toe-in and vertical parallax?

Discussion in 'General 3D and Stereoscopic Discussion' started by linsnos, Jan 4, 2012.

  1. linsnos

    linsnos New Member

    Jan 4, 2012
    Likes Received:
    I've been taught that toe-in gives rise to something called "vertical parallax".
    When I'm googling for the term, I can only find one source (several sites) where it is used in that context.
    See for example

    A definition of "vertical parallax" in this context is given towards the end of
    There it is a measure of the depth difference of homologous (corresponding, i.e the projected) points.

    I have searched in "Foundations of the Stereoscopic Cinema - A Study in Depth" by Lenny Lipton for the term "vertical parallax" and he seem to use it as a measure of the vertical screen distance of homologous points.
    To call the depth difference vertical parallax seems unintuitive.

    This give me two questions:
    1) Is there an agreed definition of what "vertical parallax" is?
    2) Is there a name for the depth difference between homologous points in a toe-in stereo pair configuration?

    Best regards Tobias N

    Referring to the toe-in picture in the second link above (the pdf document).
    Since the respective projection (homologous point) is at different distances along the viewing directions for the two cameras, it seems plausible that a vertical screen difference will be present at most points. My thought is that this could be the vertical parallax.
    The depth difference would have a linear relationship to vertical parallax in that case, but it's not the same. Am I right?
    linsnos, Jan 4, 2012
    1. Advertisements

  2. linsnos

    harveyfloyd Member

    Feb 8, 2010
    Likes Received:
    Spokane, WA
    If you "toe in" then each frame is slightly distorted the farther from the center of rotation that you go. I believe this is also known as "key stoning". On their own each frame is fine but by changing the angle of the camera objects on the sides of the scene are actually slightly closer on one side than the other. This means that you will have slightly more vertical information on one portion of one frame than the matching portion of the other frame. You can reduce this by either cropping vertically or using software to correct the distortion between frames.
    harveyfloyd, Feb 8, 2012
    1. Advertisements

  3. linsnos

    benoitmichel Member

    Sep 10, 2009
    Likes Received:
    Sprimont, Belgium
    Hello dear Tobias,

    >1) Is there an agreed definition of what "vertical parallax" is?

    Vertical Parallax is another name for "vertical disparity". Good stereoscopic pictures NEVER have disparities other than horizontal ones. "Horizontal disparity" is also called "parallax" and is what gives depth to a stereo image. Many good programs exist to remove unwanted disparities such as vertical disparity, zoom disparity, or even the worst of all : temporal disparities.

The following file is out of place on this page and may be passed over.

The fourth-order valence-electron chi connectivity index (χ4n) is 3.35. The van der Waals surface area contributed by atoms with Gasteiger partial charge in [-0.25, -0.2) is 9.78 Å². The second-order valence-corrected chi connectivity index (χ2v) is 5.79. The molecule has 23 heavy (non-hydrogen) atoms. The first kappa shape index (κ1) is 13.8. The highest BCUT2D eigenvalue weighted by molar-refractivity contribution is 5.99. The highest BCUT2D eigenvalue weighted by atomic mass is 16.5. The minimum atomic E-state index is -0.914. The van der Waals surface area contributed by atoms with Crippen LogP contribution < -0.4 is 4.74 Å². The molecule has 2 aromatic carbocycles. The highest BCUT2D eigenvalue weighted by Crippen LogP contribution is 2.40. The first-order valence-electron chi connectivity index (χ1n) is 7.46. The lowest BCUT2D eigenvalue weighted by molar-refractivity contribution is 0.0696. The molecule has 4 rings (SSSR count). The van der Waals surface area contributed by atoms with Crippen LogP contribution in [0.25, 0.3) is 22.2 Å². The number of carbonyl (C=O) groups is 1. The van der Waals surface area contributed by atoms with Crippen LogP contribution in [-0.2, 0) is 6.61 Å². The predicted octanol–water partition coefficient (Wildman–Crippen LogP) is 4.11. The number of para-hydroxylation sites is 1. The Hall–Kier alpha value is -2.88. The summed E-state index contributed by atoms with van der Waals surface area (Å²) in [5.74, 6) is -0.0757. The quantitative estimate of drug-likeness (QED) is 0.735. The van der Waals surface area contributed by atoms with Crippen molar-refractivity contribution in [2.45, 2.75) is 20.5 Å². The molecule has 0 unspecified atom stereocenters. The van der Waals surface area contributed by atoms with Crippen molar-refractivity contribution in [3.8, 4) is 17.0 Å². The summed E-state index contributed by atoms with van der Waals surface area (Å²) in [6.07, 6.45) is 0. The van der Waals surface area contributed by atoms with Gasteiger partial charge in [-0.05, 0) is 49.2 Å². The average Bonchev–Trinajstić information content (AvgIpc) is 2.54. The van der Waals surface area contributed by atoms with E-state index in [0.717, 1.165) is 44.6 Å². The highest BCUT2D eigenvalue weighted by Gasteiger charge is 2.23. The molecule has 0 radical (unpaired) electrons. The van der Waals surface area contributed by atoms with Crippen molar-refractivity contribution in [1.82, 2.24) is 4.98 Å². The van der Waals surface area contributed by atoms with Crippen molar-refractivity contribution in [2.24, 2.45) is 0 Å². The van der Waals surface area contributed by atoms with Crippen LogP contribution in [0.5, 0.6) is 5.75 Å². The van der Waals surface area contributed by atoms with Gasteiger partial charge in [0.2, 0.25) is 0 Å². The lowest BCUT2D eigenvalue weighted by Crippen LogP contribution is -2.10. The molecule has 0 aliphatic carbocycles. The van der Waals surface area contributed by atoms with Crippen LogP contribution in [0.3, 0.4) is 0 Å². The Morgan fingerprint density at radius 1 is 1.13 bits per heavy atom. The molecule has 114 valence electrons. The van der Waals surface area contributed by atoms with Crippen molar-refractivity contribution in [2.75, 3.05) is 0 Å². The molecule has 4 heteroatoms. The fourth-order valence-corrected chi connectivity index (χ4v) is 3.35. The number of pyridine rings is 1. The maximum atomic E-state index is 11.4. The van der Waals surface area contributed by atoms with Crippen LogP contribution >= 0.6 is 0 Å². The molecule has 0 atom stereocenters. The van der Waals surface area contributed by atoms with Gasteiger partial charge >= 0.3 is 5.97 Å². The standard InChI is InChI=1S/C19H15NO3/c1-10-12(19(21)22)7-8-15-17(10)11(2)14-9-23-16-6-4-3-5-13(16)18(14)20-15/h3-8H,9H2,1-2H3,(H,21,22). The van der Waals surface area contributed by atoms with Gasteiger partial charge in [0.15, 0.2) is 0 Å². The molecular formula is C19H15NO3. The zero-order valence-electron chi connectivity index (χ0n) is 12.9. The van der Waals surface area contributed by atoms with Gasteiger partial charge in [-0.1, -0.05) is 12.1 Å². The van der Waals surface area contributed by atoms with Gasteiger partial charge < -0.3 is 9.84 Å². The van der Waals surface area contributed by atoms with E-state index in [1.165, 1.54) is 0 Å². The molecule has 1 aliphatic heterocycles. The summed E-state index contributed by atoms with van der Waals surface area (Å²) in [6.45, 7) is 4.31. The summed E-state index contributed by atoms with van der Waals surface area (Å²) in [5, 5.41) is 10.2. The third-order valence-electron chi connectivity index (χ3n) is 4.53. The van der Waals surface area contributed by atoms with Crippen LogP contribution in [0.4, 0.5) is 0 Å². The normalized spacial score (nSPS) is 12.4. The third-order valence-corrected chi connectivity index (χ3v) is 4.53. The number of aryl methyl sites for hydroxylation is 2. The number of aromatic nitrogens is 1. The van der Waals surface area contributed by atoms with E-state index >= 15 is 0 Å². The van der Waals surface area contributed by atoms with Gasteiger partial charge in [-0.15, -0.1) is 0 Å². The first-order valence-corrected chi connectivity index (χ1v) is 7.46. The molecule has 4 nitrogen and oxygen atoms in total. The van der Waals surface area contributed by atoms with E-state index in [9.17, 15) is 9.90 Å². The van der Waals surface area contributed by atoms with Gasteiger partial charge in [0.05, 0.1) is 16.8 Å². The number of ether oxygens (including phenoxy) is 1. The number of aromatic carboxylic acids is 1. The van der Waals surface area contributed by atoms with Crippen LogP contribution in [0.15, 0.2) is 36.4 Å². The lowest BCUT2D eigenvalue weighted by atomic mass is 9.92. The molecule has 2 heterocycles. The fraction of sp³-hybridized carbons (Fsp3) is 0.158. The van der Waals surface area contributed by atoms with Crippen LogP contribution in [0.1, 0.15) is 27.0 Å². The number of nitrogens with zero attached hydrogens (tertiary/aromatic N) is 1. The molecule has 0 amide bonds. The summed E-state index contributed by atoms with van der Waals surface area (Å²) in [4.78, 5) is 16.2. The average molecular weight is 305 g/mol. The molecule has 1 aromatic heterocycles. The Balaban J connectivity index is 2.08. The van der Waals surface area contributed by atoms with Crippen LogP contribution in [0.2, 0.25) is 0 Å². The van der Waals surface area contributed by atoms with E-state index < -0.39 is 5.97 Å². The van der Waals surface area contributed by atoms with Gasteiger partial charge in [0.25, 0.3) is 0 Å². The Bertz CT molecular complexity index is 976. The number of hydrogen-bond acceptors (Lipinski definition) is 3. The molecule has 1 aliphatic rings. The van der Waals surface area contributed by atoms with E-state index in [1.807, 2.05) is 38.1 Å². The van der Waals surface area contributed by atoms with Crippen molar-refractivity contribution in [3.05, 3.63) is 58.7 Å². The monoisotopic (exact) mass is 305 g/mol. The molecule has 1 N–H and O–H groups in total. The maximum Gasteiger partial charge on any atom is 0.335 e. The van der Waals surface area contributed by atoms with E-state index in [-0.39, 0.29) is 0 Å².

It happens I wrote 350 pges book about "La Stéréoscopie Numérique" (hazlas it is in French only for now) and in chapter 3 I descibe the problems related to "toe-in" (check for it on my StereoscopyNews web site - ). In summary, when you toe-in your two cameras, you get a deformation in both images also called 'Trapeze', i.e. you images are no more exact rectangles, but become slightly higher on the left side of the left image and on the right side of the right image. If you don't correct this, you get homologous points at different heigths and thus "vertical parallax" as you name them. If this is larger than something around one pixel, it is enough to force our brain to compensate and after a while, it is a sure source of headaches.... So,
    avoid toe-in, or correct in postproduction the unwanted trapeze deformation of your images.
    The best convergence method is not to toe-in the cameras but to "shear deform" the cameras; I mean you get the same convergence effect without the trapeze deformation if you move the sensor latarally off-axis from its optics - this is done inside integrated cameras such as Panasonic Z1000 or AG3D1A or the Fuji W3 cameras (I own all of them and I checked - it works).

    >2) Is there a name for the depth difference between homologous points in a toe-in stereo pair configuration?
    the depth difference is usually named "Delta-Z" and is computed from the horizontal parallax and optical parameters. Formulas such as the Bercowitz formula compute the relationship between all those elements. This is also explained in my book; It is true I have to work on the English version of the book to allow for a quick cut-and-paste here...

    >Best regards Tobias N
    Best too !
    benoitmichel, Feb 9, 2012
    1. Advertisements

Ask a Question

Want to reply to this thread or ask your own question?

You'll need to choose a username for the site, which only take a couple of moments (here). After that, you can post your question and our members will help you out.